help orphan child


How useful is it if you know how to motivate and stimulate your children. Stimulating the intrinsic motivation of your child can have many positive consequences. Children do better at school; they feel better and more appreciated. Intrinsic motivation is motivation that comes from the child itself. Although this motivation comes from children themselves, there are ways to stimulate this intrinsic motivation as a parent. Children will benefit from this later. In this article 8 ways in which you as a parent can stimulate your child and connect with your child’s intrinsic motivation. In the face of family tragedies, one remains helpless; they are difficult dramas to decipher because they are instinctive behaviors that are understood only if they live directly.

The tragedy of the moment of distraction is the terror of all parents, the fear that the child may lean over somewhere and fall, cross the road, that something may happen to him in that fatal moment is one of the greatest fears of a father and a mother. The eldest son, pre-adolescent, has passed the fence of the forbidden area, it is not known for what reason, the two parents perceiving the immediate danger have slung over him to save him, also losing their lives.  In those moments there is no time to think, to reflect, to make a decision, one acts instinctively, nothing more can be added. There are Christian organizations that help orphans. Instinct by its nature has an innate, biological component, the parent takes care of the children, must think about their survival, their protection and protection. It becomes an almost automatic gesture that has often cost the lives of those who went to the rescue to those who needed it.

  1. Encourage optimism

To help your child, you as a parent can focus on solutions to problems. Do this instead of constantly considering setbacks or why something is not going well or is not possible. Because of your positive outlook on life, your children will also start thinking positively and being positive about life

  1. Stimulate perseverance

Reward the child’s efforts rather than just the success or result achieved. Give compliments and appreciation for the effort they make. This will help your child develop positively and keep trying even if they have setbacks.

  1. Teach your child to cope with failure experiences

If your child can cope with failure experiences, it will be very useful for the rest of his life. Teach your child to accept that sometimes they will fail and that this is not bad. Show them what it’s like to lose or not to win gracefully, this will help them deal with setbacks in later life.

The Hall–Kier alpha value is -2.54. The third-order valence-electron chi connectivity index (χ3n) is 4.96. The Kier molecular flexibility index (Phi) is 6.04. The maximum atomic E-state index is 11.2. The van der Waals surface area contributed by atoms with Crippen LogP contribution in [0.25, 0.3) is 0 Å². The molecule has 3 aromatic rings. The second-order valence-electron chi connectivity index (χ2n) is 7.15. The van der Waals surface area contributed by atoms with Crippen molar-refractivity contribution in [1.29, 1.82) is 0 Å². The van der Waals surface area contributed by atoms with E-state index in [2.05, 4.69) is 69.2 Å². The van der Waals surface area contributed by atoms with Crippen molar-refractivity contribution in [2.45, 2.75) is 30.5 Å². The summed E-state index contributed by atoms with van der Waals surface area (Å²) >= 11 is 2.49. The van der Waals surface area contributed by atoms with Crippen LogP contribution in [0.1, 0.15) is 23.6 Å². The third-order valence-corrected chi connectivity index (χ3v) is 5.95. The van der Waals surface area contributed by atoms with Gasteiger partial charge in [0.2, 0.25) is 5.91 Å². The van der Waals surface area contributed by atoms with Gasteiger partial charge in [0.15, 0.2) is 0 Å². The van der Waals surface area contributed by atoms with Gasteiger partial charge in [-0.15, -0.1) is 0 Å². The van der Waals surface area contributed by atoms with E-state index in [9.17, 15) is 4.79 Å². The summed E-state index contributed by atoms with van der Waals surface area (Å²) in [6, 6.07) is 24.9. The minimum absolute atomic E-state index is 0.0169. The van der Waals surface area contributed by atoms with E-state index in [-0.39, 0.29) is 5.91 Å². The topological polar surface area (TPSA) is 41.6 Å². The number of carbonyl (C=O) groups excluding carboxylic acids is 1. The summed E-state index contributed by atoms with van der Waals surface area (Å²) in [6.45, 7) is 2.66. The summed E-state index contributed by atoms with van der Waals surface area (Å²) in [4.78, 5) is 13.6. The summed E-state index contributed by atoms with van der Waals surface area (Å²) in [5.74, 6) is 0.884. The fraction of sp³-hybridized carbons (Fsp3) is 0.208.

1. Stimulate interests

Children with a broad interest later have more options. So encourage different interests and encourage your child to learn about things he or she finds interesting. That will ensure that they better understand boring subjects at school, especially if you respond to their interests in a creative way by linking this to what they learn at school.

  1. Four achievements

Teach your child to celebrate success and enjoy it. Both their own success and that of others, this gives your child something positive to strive for.

  1. Make successes possible

Give your child the opportunity to be successful and enjoy this together. Help them where needed. Supporting and guiding your child will help them build self-confidence, which is essential for intrinsic motivation.

  1. Discuss benefits

To be motivated about something, it is important to see the benefits. Discuss the benefits of a certain behavior or assignment with your child. Even as a parent, it can be important to understand why your child is motivated for something. Ask what benefits your child sees in something.

  1. Connect with the learning style

Some children sit still, listen and then absorb a lot of information. Some children not only want to listen but also see it. Others want to do children and apply something immediately. By aligning with your child’s learning style, there is more pleasure in learning something new.

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About the Author: Barry Lachey

Barry Lachey is a Professional Editor at Zobuz. Previously He has also worked for Moxly Sports and Network Resources "Joe Joe." he is a graduate of the Kings College at the University of Thames Valley London. You can reach Barry via email or by phone.